We’re all chasing that all-important internet fame, myself included.
Myself? How foolish of me, I’ve not even introduced who ‘myself’ is.
I’m Luke, by the way. I run Intergeek.
It’s such a pleasure to get the chance to speak to you on Be A Better Blogger, a website that I’ve followed and admired almost since its inception.
When I read the recent post on here about blogging through personal tragedy, which was delicately touched upon but also really insightful, it gave me an idea for a new post of my own.
There were some great takeaways, including creating ‘rainy day’ content.
Rainy day content is where you create a small backlog of posts that you can save to go live at a time where you’re not particularly interested in blogging; such as whilst you’re on holiday or suffering for any reason, whatever that may be.
Another area that particularly interested me in that post was evergreen content, and I wanted to enter a deeper discussion about this.
It plays such a pivotal role in the growth and sustainability of a blog.
What is Evergreen Content?
An evergreen tree is something that stays green all year round.
Evergreen content, by and large, is exactly the same. These blog posts, articles or infographics stay interesting and insightful all year round, no matter what the season, weather, holiday, whatever.
What I wrote at the start of this post is the exact opposite of evergreen content.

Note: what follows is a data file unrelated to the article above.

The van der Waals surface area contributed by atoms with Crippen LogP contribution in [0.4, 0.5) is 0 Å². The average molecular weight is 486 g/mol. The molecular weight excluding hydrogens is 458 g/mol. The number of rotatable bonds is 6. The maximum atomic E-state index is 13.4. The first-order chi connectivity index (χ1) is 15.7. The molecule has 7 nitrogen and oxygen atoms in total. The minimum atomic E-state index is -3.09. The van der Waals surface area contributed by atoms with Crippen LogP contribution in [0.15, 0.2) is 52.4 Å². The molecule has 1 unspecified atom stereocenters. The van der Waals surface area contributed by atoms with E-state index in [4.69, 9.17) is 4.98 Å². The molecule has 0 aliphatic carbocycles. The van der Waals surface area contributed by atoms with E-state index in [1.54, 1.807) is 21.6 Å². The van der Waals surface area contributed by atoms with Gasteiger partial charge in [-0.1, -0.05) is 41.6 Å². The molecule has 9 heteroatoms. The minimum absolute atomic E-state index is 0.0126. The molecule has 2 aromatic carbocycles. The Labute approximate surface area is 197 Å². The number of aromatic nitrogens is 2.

Even if I somehow had thousands of people interested in the daily challenges that I’d faced – unsurprisingly I don’t – they’d only be interested for that day.
I could only promote it for that one day, too.
It might even do well (unlikely), but traffic would dwindle away after 2 to 3 days at most.
After this, or until I next post at the very latest, it becomes old news.
How often would I get natural search traffic to a post about my terrible day? Never.
With evergreen content, you’ll gradually start to build up a base of organic (natural) traffic that lands on your post every single day of the year; picking up engagement and linkbacks slowly along the way too.
You can also return to older posts and re-promote them whenever you wish as they’ll still be relevant; perfect for if you’re stuck in a content glut.
How to Put an Evergreen Spin on Your Content
Before you even start to write a piece of content, it’s vital you learn to adapt it to become evergreen. This will help so much in the long run.
Hopefully, with the help of a few examples, you can start to picture evergreen content ideas at all times.
It really is a case of once you get it, you really get it.
Let’s consider the intro to this blog post again about my crappy day. In order for it to become evergreen (and ultimately more successful) what could we do?